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What you need to know about Field Sobriety Tests

In Ohio, there are three types of field sobriety tests that are commonly used by police officers who are investigating a possible DUI case. These tests have been promulgated by the National Highway Traffic Safety Administration, otherwise known as NHTSA. The three tests commonly used are the Horizontal Gaze Nystagmus, which most people refer to as the "eye test" or the "pen test", The Walk and Turn, and the One Leg Stand. All of these tests have rules which require that they be administered in a certain way.

The most important thing a person should know about field sobriety tests is that you DON’T have to perform them. If a police officer smells alcohol, they will ask a person to get out of their car and tell them they are going to check them to make sure they are ok to drive. Most people do not realize that they can and should refuse to take these tests. Many people cannot pass these tests under any circumstances due to balance issues, or injuries. In most cases, it is in your best interest not to take these tests.

If a person does agree to take field sobriety tests they will usually be performed on the side of the road and the officer will administer them in front of his cruiser to record them on his dash cam. The officer is looking to build a case to show probable cause to arrest by asking you to take these tests.

The Horizontal Gaze Nystagmus is performed by having the officer hold a pen, or finger in front of a person's eyes, and move it horizontally back and forth across their field of vision. The officer is not looking for whether the person can keep their eye on the pen. The officer is looking for an involuntary jerking of the eye. This can be caused by impairment from alcohol consumption, but it can also be caused by a number of other things including eye problems, fatigue, and driving while looking straight ahead for a long period of time. This test is the most difficult to administer and if it is not done properly, the results cannot be used against you in court.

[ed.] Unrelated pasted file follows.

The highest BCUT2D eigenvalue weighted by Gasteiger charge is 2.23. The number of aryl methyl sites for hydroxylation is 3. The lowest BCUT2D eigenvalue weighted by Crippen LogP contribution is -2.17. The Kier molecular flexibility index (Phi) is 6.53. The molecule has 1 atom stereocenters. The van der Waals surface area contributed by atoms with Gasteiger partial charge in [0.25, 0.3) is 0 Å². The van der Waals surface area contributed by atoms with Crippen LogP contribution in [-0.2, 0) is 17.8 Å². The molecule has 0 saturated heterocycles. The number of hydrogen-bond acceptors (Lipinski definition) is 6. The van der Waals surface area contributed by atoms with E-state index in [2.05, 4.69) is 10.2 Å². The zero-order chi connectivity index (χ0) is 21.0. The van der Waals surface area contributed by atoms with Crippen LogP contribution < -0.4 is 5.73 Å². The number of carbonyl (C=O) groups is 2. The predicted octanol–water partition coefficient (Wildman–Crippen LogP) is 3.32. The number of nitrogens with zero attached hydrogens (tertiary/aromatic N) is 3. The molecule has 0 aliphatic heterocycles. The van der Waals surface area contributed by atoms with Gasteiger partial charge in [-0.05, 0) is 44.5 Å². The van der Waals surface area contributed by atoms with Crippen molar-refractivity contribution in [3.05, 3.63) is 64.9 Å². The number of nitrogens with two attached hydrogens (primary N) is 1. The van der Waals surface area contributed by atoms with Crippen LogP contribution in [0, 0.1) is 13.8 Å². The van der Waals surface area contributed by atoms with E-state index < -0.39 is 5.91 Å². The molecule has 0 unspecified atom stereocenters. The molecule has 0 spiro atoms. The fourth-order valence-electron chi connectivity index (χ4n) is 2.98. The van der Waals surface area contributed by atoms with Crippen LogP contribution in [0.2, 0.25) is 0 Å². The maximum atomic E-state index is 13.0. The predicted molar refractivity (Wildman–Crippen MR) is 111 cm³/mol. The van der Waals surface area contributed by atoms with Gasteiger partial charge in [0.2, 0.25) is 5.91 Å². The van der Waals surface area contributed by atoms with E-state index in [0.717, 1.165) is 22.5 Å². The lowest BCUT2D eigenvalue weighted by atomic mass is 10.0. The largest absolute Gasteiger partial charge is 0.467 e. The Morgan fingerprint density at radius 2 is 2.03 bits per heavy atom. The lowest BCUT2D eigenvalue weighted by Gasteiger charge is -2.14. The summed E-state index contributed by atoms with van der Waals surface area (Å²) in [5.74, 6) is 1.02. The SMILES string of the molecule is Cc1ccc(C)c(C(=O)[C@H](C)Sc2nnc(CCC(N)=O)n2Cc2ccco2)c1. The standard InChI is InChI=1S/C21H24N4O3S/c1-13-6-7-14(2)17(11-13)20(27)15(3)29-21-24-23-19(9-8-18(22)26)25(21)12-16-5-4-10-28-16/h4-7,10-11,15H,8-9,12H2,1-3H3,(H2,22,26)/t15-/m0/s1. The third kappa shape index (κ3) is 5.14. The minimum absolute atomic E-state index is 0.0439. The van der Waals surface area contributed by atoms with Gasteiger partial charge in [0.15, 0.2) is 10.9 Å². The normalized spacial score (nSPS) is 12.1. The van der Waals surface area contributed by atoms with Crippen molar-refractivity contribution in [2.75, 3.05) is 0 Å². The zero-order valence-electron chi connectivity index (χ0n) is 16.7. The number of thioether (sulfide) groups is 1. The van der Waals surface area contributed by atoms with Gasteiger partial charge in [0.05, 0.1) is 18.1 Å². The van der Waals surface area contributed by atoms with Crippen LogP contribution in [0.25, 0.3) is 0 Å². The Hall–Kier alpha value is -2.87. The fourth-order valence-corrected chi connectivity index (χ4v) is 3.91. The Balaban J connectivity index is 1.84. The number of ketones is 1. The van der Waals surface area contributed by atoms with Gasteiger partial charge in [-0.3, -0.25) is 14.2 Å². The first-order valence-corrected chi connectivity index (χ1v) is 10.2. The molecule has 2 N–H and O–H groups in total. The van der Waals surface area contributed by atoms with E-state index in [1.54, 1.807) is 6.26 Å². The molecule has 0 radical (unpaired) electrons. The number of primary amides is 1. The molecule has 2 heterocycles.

The second test is called The Walk and Turn. This test involves having the person stand with one foot in front of the other while the officer gives the instructions. The person then is told to take nine steps, heel to toe on an imaginary line, and to turn at the end with a series of short steps and then take nine steps back. The most common clues that the officers list as failures are when the person moves their feet while the officer is giving instructions, steps off the imaginary line or does not turn correctly. The turn should be made in a series of short steps. Most people just turn around. It is possible to fail this test while walking perfectly straight on the line, which is another reason why it is advisable not to agree to perform this test.

The third test is called The One Leg Stand. It involves instructing the person to lift one leg of their choice off the ground and count for 30 seconds by thousands. The officer usually just tells the person to count, but normally doesn't tell them for how long. The officer will then look to see if the person puts their foot down. The other clues the officers look for are swaying or hopping. Many officers will interpret swaying as even the slightest movement so it is very possible to be scored as a failure for this test even if you don’t put your foot down or lose your balance!

If you do submit to field sobriety tests and are arrested for DUI, it is very important to have your attorney obtain the dash cam video from the arrest that will show these field sobriety tests, the way they were administered, and their results. A challenge could be made that could result in some or all of them barred from being used as evidence against you.

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